It’s Gonna Cost You More to Recharge Your Air Conditioning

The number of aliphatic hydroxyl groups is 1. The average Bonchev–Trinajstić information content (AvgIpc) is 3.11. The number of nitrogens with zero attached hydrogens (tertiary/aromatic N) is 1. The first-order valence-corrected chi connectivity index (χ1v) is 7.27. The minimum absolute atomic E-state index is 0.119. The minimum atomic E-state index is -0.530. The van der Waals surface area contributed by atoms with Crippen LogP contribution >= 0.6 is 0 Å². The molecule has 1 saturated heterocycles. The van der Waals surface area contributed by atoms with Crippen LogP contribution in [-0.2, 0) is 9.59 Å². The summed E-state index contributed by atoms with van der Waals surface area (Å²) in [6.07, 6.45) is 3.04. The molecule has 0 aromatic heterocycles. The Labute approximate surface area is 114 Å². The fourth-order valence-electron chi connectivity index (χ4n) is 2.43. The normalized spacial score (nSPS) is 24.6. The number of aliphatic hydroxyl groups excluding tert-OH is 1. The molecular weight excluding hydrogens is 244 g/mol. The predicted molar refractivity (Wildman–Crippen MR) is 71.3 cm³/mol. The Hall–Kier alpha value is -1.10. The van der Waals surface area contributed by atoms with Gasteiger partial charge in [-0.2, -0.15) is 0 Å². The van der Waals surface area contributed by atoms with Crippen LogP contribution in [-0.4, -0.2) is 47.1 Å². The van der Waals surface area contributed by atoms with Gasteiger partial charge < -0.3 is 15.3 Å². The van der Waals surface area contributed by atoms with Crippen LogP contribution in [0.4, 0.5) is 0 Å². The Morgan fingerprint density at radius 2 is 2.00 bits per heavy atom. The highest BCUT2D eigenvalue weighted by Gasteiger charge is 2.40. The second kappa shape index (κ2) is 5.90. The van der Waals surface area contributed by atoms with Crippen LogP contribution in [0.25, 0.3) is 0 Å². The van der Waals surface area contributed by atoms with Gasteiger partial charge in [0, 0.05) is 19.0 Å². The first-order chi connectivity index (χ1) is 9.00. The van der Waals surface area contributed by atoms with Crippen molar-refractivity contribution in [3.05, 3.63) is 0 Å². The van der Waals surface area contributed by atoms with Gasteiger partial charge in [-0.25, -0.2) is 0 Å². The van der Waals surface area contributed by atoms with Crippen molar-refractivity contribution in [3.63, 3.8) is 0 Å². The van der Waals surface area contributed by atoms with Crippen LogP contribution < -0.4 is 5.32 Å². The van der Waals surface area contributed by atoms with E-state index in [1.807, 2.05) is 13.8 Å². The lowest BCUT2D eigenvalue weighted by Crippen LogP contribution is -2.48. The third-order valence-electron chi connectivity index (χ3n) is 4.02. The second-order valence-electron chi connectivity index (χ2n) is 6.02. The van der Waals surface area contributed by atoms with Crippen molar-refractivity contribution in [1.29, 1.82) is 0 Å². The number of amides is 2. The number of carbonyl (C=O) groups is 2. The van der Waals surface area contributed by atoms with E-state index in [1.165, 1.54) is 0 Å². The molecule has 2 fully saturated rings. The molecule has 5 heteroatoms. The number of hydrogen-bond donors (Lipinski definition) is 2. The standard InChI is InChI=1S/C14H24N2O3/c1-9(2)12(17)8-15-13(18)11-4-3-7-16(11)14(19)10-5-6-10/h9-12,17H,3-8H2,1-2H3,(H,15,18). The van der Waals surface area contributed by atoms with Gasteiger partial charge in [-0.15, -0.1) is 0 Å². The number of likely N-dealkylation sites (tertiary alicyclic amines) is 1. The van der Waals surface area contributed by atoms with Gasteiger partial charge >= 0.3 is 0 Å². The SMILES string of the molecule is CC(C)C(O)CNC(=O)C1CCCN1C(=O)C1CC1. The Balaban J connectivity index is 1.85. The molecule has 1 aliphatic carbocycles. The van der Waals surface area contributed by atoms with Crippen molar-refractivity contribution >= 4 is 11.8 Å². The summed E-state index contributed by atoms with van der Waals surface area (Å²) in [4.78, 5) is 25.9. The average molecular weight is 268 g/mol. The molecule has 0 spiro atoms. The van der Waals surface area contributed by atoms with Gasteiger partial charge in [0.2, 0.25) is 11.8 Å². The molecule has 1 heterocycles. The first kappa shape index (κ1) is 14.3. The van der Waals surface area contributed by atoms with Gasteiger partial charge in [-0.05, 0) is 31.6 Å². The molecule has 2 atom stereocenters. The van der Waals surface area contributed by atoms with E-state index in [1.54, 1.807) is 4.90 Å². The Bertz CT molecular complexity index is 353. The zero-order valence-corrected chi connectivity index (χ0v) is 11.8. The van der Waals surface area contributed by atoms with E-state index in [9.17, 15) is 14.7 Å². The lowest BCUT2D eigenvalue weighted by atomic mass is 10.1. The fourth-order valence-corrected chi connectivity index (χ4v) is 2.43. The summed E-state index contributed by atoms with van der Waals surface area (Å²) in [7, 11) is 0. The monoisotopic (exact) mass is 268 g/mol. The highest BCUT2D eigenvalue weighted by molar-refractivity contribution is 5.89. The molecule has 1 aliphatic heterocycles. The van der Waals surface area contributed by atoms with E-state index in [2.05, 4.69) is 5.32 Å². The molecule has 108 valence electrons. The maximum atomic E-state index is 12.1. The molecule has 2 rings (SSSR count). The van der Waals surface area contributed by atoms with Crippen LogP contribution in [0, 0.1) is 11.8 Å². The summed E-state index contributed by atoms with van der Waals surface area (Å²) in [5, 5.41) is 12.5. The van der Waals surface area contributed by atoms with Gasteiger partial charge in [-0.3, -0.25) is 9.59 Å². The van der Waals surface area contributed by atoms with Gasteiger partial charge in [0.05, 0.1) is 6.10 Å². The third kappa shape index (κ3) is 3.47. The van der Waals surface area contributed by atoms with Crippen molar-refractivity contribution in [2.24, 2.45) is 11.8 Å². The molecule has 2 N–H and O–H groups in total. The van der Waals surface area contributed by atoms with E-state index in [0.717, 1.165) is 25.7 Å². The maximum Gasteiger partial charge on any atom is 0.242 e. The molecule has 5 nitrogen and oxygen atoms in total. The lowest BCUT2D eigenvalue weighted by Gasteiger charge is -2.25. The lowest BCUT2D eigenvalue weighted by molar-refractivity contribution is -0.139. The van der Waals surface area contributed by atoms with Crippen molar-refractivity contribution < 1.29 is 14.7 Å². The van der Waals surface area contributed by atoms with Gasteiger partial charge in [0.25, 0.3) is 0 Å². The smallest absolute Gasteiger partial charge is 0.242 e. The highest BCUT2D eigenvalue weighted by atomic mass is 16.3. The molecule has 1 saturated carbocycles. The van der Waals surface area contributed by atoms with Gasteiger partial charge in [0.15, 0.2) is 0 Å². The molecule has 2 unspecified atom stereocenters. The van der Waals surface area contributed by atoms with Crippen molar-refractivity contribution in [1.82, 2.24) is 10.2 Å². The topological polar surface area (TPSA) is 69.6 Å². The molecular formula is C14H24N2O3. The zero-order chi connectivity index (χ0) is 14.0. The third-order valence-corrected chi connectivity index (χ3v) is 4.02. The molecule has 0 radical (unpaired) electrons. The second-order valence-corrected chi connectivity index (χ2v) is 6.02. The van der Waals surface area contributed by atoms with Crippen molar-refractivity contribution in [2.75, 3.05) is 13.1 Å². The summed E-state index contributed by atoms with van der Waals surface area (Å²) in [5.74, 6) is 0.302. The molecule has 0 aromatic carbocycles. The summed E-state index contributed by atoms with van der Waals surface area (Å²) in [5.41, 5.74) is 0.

By: Dona DeZube Published: March 20, 2012 The cost to recharge your air conditioning is going up, up, up. Here’s why: Recharging your air conditioning system can really empty your wallet this spring and summer if you have a unit that’s more than two years old. The refrigerant that older air conditioning units use, R-22, is being phased out, and with less R-22 to go around, prices have spiked. If your AC unit was manufactured in 2011 or later, it uses a different refrigerant, R-410A. Lucky you. Last spring, R-22 was $180 for a tank about the size of a propane BBQ tank. This spring, the same tank cost me $400 wholesale here in Baltimore. The tank has enough R-22 to recharge a bunch of AC units, so if your AC guy tells you he needed a whole tank of R-22 to recharge your one AC unit, it’s time for either a new AC or a new AC repair guy. The EPA is phasing out R-22 between now and 2030, limiting its production every year. When R-22 leaks out into the atmosphere, it eats a hole in the earth’s ozone layer. Limited supplies of new R-22 equal rising prices, so expect the cost of recharging a leaking AC to continue going up, rather than down, until you replace your current system with one that uses R-410A. The shortage of R-22 may be bad news for your wallet, but it’s good news for the environment, because the higher the price of R-22 goes, the more worthwhile it is for an AC repair person removing an old unit to capture and...